(Cover Photo by @chrisreybasalo)
We have been receiving a lot of questions about Emma’s training on our Instagram (@this_girl_emma), so we’d like to introduce 5 key commands that we use with Emma:
They are not the typical “basic” commands, but we have certain applications for each of them that make them essential to Emma’s safety and well-being. We’ll go over each of these commands in detail, what they’re used for and how we trained Emma!
Over the course of the last 14 months, we experimented with various different training techniques and have found that three key ingredients, if you will, enhance a dog’s learning: guidance, patience and consistency. We’ve had the privilege of being able to work with some of Emma’s friends as well, and just keeping these three ingredients in mind during all training sessions improved the rate of their learning quite drastically.
Just like we learn from the people around us as children, dogs also benefit from being taught right from wrong, while still being given the opportunity to be wrong and learning from those situations. Brandon McMillan puts it perfectly, in that he believes dog training is about leadership, not dominance. We approach our training similarly in that we want to work with the dog through trust, not through fear. We find that leading and guiding dogs to desired behaviors offer clearer communication than simply punishing undesired behaviors.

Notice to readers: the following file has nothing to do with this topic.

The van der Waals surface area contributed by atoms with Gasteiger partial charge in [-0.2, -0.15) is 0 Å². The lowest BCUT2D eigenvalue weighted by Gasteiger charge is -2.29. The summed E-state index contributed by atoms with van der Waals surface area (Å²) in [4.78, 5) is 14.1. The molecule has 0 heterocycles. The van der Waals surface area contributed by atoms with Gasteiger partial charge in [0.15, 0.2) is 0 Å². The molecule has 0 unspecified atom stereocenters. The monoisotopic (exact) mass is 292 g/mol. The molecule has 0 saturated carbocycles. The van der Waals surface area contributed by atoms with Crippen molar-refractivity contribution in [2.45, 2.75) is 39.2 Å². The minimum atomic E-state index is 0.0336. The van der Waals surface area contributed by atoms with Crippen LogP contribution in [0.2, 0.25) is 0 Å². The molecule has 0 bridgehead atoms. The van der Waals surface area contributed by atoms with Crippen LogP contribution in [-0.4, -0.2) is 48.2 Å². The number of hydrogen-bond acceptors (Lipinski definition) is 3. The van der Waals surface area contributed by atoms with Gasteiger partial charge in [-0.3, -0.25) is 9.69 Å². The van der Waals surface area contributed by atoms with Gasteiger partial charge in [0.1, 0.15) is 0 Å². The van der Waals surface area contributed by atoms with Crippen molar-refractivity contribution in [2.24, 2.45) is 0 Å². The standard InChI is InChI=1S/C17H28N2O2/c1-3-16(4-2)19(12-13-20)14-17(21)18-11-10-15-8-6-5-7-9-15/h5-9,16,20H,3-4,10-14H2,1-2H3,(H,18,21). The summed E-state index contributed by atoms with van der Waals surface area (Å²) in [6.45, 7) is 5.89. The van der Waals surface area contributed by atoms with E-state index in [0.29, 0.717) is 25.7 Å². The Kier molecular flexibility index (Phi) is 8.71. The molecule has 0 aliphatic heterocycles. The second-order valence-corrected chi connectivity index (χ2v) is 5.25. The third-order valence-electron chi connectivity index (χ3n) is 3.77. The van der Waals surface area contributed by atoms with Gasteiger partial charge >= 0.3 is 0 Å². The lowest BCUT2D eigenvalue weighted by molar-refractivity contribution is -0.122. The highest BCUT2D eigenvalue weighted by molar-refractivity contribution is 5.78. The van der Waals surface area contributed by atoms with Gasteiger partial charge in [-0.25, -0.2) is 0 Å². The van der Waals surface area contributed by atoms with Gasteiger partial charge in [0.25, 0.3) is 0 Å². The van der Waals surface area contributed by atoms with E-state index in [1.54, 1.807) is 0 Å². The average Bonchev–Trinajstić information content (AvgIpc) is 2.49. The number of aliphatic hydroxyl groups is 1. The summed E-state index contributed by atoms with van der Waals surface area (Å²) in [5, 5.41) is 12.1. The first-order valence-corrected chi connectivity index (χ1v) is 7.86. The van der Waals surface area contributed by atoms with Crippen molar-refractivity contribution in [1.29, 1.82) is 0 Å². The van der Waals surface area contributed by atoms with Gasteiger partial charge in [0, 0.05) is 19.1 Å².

There will be fantastic days and there will be absolutely terrible days, but it will always pay off. Trust yourself, trust your dog and trust the process, even if you don’t see progress immediately. Emma’s potty training consisted of us waking up every few hours throughout the night, going down 40 floors to the grass patch outside our condo building, and waiting upwards of 30 minutes per trip in the Canadian winter climate for Emma to do her business. Definitely a lot of hard work and commitment, but remain patient with yourself, your dog and the process and you will get there.
Dogs learn by repetition, so remaining as consistent as you can with your training is key. Of course, adjustments to your training are inevitable and sometimes even necessary, but frequent changes to commands, hand gestures, potty breaks, walk times, and anything else that may introduce something “new” to the dog may prolong the learning process.
We understand that techniques must be tailored to the dog-in-training, as their age and previous history very well impact the way in which they learn. However, we believe that these 3 foundations are applicable to any training method. With the foundations in mind, let’s take a look at the 5 key commands.
We trained this command using the “look at me” hand gesture (peace sign pointed at your eyes) while calling out a firm “look” and heavily rewarded any eye contact that lasted around 10 seconds.
At first, your dog may break eye contact often, but if that happens, simply lure their gaze back to your eyes using treats (bringing the treats behind your head around eye-level often helps too), and reward eye contact that lasts around 5 seconds. Repeat the process and slowly build up the duration to get to the 10-second mark or even longer!
If your dog might be getting distracted, try using treats that are of higher value. We started off with a treat that Emma seemed to like but quickly realized that it wasn’t enough to hold her attention, so we switched to dried tripe curls from Oh My Dogness, a local Ontario natural treats producer, and this was a game-changer. The tripe curls were of much higher value to Emma so the training was much more efficient, and now these tripe curls are one of Emma’s favourite treats!